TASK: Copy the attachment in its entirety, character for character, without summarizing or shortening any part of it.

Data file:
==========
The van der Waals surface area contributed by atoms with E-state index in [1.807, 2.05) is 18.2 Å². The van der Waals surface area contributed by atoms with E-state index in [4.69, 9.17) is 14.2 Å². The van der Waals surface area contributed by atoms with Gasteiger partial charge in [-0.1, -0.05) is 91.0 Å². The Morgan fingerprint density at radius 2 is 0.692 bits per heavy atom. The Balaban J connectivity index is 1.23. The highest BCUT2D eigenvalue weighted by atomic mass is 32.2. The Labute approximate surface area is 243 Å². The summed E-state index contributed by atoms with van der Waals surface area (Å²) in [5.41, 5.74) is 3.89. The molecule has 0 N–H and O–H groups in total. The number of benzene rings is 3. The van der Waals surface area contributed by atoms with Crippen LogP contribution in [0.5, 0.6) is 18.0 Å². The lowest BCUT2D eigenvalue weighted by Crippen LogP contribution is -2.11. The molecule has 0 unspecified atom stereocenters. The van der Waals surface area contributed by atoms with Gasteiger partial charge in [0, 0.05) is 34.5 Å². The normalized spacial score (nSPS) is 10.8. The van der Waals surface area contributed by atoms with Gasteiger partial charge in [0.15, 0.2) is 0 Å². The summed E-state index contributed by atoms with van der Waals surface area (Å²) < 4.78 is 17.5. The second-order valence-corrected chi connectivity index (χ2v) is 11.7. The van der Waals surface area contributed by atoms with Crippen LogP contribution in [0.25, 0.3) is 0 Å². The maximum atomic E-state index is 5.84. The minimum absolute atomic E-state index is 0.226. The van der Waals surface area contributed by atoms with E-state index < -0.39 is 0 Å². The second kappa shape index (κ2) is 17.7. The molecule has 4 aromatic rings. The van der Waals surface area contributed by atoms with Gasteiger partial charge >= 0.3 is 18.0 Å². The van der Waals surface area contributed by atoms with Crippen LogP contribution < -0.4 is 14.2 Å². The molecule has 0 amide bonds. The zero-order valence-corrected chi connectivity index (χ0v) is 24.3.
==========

The van der Waals surface area contributed by atoms with E-state index in [1.807, 2.05) is 18.2 Å². The van der Waals surface area contributed by atoms with E-state index in [4.69, 9.17) is 14.2 Å². The van der Waals surface area contributed by atoms with Gasteiger partial charge in [-0.1, -0.05) is 91.0 Å². The Morgan fingerprint density at radius 2 is 0.692 bits per heavy atom. The Balaban J connectivity index is 1.23. The highest BCUT2D eigenvalue weighted by atomic mass is 32.2. The Labute approximate surface area is 243 Å². The summed E-state index contributed by atoms with van der Waals surface area (Å²) in [5.41, 5.74) is 3.89. The molecule has 0 N–H and O–H groups in total. The number of benzene rings is 3. The van der Waals surface area contributed by atoms with Crippen LogP contribution in [0.5, 0.6) is 18.0 Å². The lowest BCUT2D eigenvalue weighted by Crippen LogP contribution is -2.11. The molecule has 0 unspecified atom stereocenters. The van der Waals surface area contributed by atoms with Gasteiger partial charge in [0, 0.05) is 34.5 Å². The normalized spacial score (nSPS) is 10.8. The van der Waals surface area contributed by atoms with Gasteiger partial charge in [0.15, 0.2) is 0 Å². The summed E-state index contributed by atoms with van der Waals surface area (Å²) < 4.78 is 17.5. The second-order valence-corrected chi connectivity index (χ2v) is 11.7. The van der Waals surface area contributed by atoms with Crippen LogP contribution in [0.25, 0.3) is 0 Å². The maximum atomic E-state index is 5.84. The minimum absolute atomic E-state index is 0.226. The van der Waals surface area contributed by atoms with E-state index < -0.39 is 0 Å². The second kappa shape index (κ2) is 17.7. The molecule has 4 aromatic rings. The van der Waals surface area contributed by atoms with Gasteiger partial charge >= 0.3 is 18.0 Å². The van der Waals surface area contributed by atoms with Crippen LogP contribution < -0.4 is 14.2 Å². The molecule has 0 amide bonds. The zero-order valence-corrected chi connectivity index (χ0v) is 24.3.